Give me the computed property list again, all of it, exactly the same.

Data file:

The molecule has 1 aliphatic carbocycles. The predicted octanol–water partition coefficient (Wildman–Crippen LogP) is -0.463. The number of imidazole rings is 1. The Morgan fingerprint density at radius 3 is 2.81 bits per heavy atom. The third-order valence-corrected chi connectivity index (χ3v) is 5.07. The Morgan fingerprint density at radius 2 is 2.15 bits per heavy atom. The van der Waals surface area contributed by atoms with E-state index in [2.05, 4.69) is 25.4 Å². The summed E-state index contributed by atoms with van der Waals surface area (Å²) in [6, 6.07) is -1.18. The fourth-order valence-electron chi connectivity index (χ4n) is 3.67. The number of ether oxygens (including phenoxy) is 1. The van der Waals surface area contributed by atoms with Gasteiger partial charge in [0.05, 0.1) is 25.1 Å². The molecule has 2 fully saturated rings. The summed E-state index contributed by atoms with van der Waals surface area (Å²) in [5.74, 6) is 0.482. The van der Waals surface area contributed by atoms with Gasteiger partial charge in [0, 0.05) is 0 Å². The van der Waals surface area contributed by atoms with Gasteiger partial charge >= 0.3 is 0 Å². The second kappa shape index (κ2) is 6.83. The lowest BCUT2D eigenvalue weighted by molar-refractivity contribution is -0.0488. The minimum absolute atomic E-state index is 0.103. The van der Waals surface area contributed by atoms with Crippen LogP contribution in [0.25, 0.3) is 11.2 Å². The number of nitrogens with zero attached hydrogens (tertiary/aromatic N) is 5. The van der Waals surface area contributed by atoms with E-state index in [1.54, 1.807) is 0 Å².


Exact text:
The molecule has 1 aliphatic carbocycles. The predicted octanol–water partition coefficient (Wildman–Crippen LogP) is -0.463. The number of imidazole rings is 1. The Morgan fingerprint density at radius 3 is 2.81 bits per heavy atom. The third-order valence-corrected chi connectivity index (χ3v) is 5.07. The Morgan fingerprint density at radius 2 is 2.15 bits per heavy atom. The van der Waals surface area contributed by atoms with E-state index in [2.05, 4.69) is 25.4 Å². The summed E-state index contributed by atoms with van der Waals surface area (Å²) in [6, 6.07) is -1.18. The fourth-order valence-electron chi connectivity index (χ4n) is 3.67. The number of ether oxygens (including phenoxy) is 1. The van der Waals surface area contributed by atoms with Gasteiger partial charge in [0.05, 0.1) is 25.1 Å². The molecule has 2 fully saturated rings. The summed E-state index contributed by atoms with van der Waals surface area (Å²) in [5.74, 6) is 0.482. The van der Waals surface area contributed by atoms with Gasteiger partial charge in [0, 0.05) is 0 Å². The van der Waals surface area contributed by atoms with Gasteiger partial charge >= 0.3 is 0 Å². The second kappa shape index (κ2) is 6.83. The lowest BCUT2D eigenvalue weighted by molar-refractivity contribution is -0.0488. The minimum absolute atomic E-state index is 0.103. The van der Waals surface area contributed by atoms with Crippen LogP contribution in [0.25, 0.3) is 11.2 Å². The number of nitrogens with zero attached hydrogens (tertiary/aromatic N) is 5. The van der Waals surface area contributed by atoms with E-state index in [1.54, 1.807) is 0 Å².